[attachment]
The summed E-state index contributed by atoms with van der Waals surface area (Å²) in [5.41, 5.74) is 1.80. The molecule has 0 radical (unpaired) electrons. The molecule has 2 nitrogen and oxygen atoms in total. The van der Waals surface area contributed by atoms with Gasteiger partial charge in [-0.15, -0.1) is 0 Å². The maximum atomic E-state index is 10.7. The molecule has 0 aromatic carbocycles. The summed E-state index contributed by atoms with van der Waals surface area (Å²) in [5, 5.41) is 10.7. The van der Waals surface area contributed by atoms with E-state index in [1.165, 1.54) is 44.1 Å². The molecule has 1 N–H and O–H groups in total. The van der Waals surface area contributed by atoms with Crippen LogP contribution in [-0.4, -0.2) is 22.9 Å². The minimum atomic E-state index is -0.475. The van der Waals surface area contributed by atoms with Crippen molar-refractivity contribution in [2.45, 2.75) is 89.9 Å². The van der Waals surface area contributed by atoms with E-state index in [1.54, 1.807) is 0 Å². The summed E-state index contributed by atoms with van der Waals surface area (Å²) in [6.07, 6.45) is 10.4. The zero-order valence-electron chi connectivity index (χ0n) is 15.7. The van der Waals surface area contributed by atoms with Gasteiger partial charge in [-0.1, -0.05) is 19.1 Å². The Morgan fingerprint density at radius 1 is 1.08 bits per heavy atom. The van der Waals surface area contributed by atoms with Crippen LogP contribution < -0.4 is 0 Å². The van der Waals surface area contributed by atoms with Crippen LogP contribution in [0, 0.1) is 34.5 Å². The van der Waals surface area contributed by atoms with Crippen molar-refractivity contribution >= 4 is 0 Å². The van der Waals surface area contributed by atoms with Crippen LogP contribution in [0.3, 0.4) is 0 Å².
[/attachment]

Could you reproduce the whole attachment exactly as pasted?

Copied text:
The summed E-state index contributed by atoms with van der Waals surface area (Å²) in [5.41, 5.74) is 1.80. The molecule has 0 radical (unpaired) electrons. The molecule has 2 nitrogen and oxygen atoms in total. The van der Waals surface area contributed by atoms with Gasteiger partial charge in [-0.15, -0.1) is 0 Å². The maximum atomic E-state index is 10.7. The molecule has 0 aromatic carbocycles. The summed E-state index contributed by atoms with van der Waals surface area (Å²) in [5, 5.41) is 10.7. The van der Waals surface area contributed by atoms with E-state index in [1.165, 1.54) is 44.1 Å². The molecule has 1 N–H and O–H groups in total. The van der Waals surface area contributed by atoms with Crippen LogP contribution in [-0.4, -0.2) is 22.9 Å². The minimum atomic E-state index is -0.475. The van der Waals surface area contributed by atoms with Crippen molar-refractivity contribution in [2.45, 2.75) is 89.9 Å². The van der Waals surface area contributed by atoms with E-state index in [1.54, 1.807) is 0 Å². The summed E-state index contributed by atoms with van der Waals surface area (Å²) in [6.07, 6.45) is 10.4. The zero-order valence-electron chi connectivity index (χ0n) is 15.7. The van der Waals surface area contributed by atoms with Gasteiger partial charge in [-0.1, -0.05) is 19.1 Å². The Morgan fingerprint density at radius 1 is 1.08 bits per heavy atom. The van der Waals surface area contributed by atoms with Crippen LogP contribution < -0.4 is 0 Å². The van der Waals surface area contributed by atoms with Crippen LogP contribution in [0, 0.1) is 34.5 Å². The van der Waals surface area contributed by atoms with Crippen molar-refractivity contribution >= 4 is 0 Å². The van der Waals surface area contributed by atoms with Crippen LogP contribution in [0.3, 0.4) is 0 Å².